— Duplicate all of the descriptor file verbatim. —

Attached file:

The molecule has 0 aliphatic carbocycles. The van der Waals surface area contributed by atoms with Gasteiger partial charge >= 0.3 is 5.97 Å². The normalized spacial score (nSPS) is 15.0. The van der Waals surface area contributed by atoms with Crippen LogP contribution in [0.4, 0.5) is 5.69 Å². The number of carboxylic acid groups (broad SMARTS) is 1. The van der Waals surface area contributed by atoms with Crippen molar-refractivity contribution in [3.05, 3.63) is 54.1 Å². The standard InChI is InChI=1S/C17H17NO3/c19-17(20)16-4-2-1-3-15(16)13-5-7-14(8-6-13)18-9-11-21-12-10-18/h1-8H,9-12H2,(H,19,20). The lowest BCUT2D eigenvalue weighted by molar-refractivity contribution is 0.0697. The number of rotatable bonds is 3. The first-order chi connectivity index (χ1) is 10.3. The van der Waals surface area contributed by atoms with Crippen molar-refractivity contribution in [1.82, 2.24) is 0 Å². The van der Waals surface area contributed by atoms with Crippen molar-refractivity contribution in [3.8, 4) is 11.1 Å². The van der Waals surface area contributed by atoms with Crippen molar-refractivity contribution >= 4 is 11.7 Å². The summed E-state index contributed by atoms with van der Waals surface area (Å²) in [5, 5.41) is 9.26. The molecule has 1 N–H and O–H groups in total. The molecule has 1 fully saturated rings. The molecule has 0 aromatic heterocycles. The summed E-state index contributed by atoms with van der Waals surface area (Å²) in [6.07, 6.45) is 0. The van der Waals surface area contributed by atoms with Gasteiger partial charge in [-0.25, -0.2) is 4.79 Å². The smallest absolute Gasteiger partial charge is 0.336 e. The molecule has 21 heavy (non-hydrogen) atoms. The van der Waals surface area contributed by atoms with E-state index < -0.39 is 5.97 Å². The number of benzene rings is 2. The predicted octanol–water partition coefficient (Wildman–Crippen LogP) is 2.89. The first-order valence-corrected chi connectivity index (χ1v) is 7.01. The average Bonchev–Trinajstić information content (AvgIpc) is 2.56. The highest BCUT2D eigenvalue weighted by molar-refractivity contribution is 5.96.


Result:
The molecule has 0 aliphatic carbocycles. The van der Waals surface area contributed by atoms with Gasteiger partial charge >= 0.3 is 5.97 Å². The normalized spacial score (nSPS) is 15.0. The van der Waals surface area contributed by atoms with Crippen LogP contribution in [0.4, 0.5) is 5.69 Å². The number of carboxylic acid groups (broad SMARTS) is 1. The van der Waals surface area contributed by atoms with Crippen molar-refractivity contribution in [3.05, 3.63) is 54.1 Å². The standard InChI is InChI=1S/C17H17NO3/c19-17(20)16-4-2-1-3-15(16)13-5-7-14(8-6-13)18-9-11-21-12-10-18/h1-8H,9-12H2,(H,19,20). The lowest BCUT2D eigenvalue weighted by molar-refractivity contribution is 0.0697. The number of rotatable bonds is 3. The first-order chi connectivity index (χ1) is 10.3. The van der Waals surface area contributed by atoms with Crippen molar-refractivity contribution in [1.82, 2.24) is 0 Å². The van der Waals surface area contributed by atoms with Crippen molar-refractivity contribution in [3.8, 4) is 11.1 Å². The van der Waals surface area contributed by atoms with Crippen molar-refractivity contribution >= 4 is 11.7 Å². The summed E-state index contributed by atoms with van der Waals surface area (Å²) in [5, 5.41) is 9.26. The molecule has 1 N–H and O–H groups in total. The molecule has 1 fully saturated rings. The molecule has 0 aromatic heterocycles. The summed E-state index contributed by atoms with van der Waals surface area (Å²) in [6.07, 6.45) is 0. The van der Waals surface area contributed by atoms with Gasteiger partial charge in [-0.25, -0.2) is 4.79 Å². The smallest absolute Gasteiger partial charge is 0.336 e. The molecule has 21 heavy (non-hydrogen) atoms. The van der Waals surface area contributed by atoms with E-state index < -0.39 is 5.97 Å². The number of benzene rings is 2. The predicted octanol–water partition coefficient (Wildman–Crippen LogP) is 2.89. The first-order valence-corrected chi connectivity index (χ1v) is 7.01. The average Bonchev–Trinajstić information content (AvgIpc) is 2.56. The highest BCUT2D eigenvalue weighted by molar-refractivity contribution is 5.96.